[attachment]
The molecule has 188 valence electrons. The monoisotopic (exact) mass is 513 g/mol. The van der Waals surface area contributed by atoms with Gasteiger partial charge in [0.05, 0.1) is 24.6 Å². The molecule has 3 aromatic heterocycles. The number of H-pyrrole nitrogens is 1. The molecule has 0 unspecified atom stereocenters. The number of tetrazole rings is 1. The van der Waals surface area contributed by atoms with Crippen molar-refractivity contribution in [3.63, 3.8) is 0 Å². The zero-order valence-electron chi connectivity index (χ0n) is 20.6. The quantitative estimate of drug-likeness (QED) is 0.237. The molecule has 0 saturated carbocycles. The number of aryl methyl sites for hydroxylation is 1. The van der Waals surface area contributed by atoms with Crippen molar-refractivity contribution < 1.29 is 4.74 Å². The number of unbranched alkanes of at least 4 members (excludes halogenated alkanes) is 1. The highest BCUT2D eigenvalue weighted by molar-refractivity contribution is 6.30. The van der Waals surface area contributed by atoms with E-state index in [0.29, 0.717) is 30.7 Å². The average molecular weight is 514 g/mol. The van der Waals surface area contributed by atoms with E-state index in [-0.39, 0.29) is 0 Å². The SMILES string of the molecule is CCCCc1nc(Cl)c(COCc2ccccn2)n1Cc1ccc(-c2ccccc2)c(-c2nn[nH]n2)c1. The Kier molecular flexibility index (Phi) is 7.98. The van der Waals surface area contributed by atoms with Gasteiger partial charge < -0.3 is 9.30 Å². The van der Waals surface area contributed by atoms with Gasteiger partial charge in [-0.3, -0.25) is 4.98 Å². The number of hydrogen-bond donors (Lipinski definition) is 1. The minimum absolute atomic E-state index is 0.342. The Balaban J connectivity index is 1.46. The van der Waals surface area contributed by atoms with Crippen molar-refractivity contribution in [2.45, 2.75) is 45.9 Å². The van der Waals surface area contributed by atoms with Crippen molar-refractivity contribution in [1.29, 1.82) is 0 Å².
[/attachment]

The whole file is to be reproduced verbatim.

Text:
The molecule has 188 valence electrons. The monoisotopic (exact) mass is 513 g/mol. The van der Waals surface area contributed by atoms with Gasteiger partial charge in [0.05, 0.1) is 24.6 Å². The molecule has 3 aromatic heterocycles. The number of H-pyrrole nitrogens is 1. The molecule has 0 unspecified atom stereocenters. The number of tetrazole rings is 1. The van der Waals surface area contributed by atoms with Crippen molar-refractivity contribution in [3.63, 3.8) is 0 Å². The zero-order valence-electron chi connectivity index (χ0n) is 20.6. The quantitative estimate of drug-likeness (QED) is 0.237. The molecule has 0 saturated carbocycles. The number of aryl methyl sites for hydroxylation is 1. The van der Waals surface area contributed by atoms with Crippen molar-refractivity contribution < 1.29 is 4.74 Å². The number of unbranched alkanes of at least 4 members (excludes halogenated alkanes) is 1. The highest BCUT2D eigenvalue weighted by molar-refractivity contribution is 6.30. The van der Waals surface area contributed by atoms with E-state index in [0.29, 0.717) is 30.7 Å². The average molecular weight is 514 g/mol. The van der Waals surface area contributed by atoms with E-state index in [-0.39, 0.29) is 0 Å². The SMILES string of the molecule is CCCCc1nc(Cl)c(COCc2ccccn2)n1Cc1ccc(-c2ccccc2)c(-c2nn[nH]n2)c1. The Kier molecular flexibility index (Phi) is 7.98. The van der Waals surface area contributed by atoms with Gasteiger partial charge < -0.3 is 9.30 Å². The van der Waals surface area contributed by atoms with Gasteiger partial charge in [-0.3, -0.25) is 4.98 Å². The number of hydrogen-bond donors (Lipinski definition) is 1. The minimum absolute atomic E-state index is 0.342. The Balaban J connectivity index is 1.46. The van der Waals surface area contributed by atoms with Crippen molar-refractivity contribution in [2.45, 2.75) is 45.9 Å². The van der Waals surface area contributed by atoms with Crippen molar-refractivity contribution in [1.29, 1.82) is 0 Å².